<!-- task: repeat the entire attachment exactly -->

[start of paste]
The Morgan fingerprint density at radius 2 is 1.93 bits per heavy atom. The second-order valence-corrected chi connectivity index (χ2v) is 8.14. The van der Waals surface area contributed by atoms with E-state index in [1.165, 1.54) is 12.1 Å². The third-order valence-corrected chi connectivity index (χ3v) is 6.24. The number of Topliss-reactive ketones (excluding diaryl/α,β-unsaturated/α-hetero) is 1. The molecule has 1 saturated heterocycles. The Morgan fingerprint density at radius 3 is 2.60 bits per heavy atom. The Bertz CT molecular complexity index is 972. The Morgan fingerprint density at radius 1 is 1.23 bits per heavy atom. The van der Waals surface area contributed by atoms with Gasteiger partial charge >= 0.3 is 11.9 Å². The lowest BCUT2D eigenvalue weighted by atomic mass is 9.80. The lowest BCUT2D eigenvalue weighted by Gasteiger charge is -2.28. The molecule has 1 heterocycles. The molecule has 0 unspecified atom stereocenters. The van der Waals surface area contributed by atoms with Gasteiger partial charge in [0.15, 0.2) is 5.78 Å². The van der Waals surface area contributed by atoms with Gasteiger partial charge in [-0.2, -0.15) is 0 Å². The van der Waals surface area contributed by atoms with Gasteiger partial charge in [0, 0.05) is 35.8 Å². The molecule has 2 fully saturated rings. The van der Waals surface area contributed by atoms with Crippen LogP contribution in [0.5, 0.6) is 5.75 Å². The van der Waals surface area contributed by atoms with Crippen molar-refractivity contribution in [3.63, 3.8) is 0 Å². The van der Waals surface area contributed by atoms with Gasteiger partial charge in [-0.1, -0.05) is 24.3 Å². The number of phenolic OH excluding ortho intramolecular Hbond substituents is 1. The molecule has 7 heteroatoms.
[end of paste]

The Morgan fingerprint density at radius 2 is 1.93 bits per heavy atom. The second-order valence-corrected chi connectivity index (χ2v) is 8.14. The van der Waals surface area contributed by atoms with E-state index in [1.165, 1.54) is 12.1 Å². The third-order valence-corrected chi connectivity index (χ3v) is 6.24. The number of Topliss-reactive ketones (excluding diaryl/α,β-unsaturated/α-hetero) is 1. The molecule has 1 saturated heterocycles. The Morgan fingerprint density at radius 3 is 2.60 bits per heavy atom. The Bertz CT molecular complexity index is 972. The Morgan fingerprint density at radius 1 is 1.23 bits per heavy atom. The van der Waals surface area contributed by atoms with Gasteiger partial charge >= 0.3 is 11.9 Å². The lowest BCUT2D eigenvalue weighted by atomic mass is 9.80. The lowest BCUT2D eigenvalue weighted by Gasteiger charge is -2.28. The molecule has 1 heterocycles. The molecule has 0 unspecified atom stereocenters. The van der Waals surface area contributed by atoms with Gasteiger partial charge in [0.15, 0.2) is 5.78 Å². The van der Waals surface area contributed by atoms with Gasteiger partial charge in [-0.2, -0.15) is 0 Å². The van der Waals surface area contributed by atoms with Gasteiger partial charge in [0, 0.05) is 35.8 Å². The molecule has 2 fully saturated rings. The van der Waals surface area contributed by atoms with Crippen LogP contribution in [0.5, 0.6) is 5.75 Å². The van der Waals surface area contributed by atoms with Crippen molar-refractivity contribution in [3.63, 3.8) is 0 Å². The van der Waals surface area contributed by atoms with Gasteiger partial charge in [-0.1, -0.05) is 24.3 Å². The number of phenolic OH excluding ortho intramolecular Hbond substituents is 1. The molecule has 7 heteroatoms.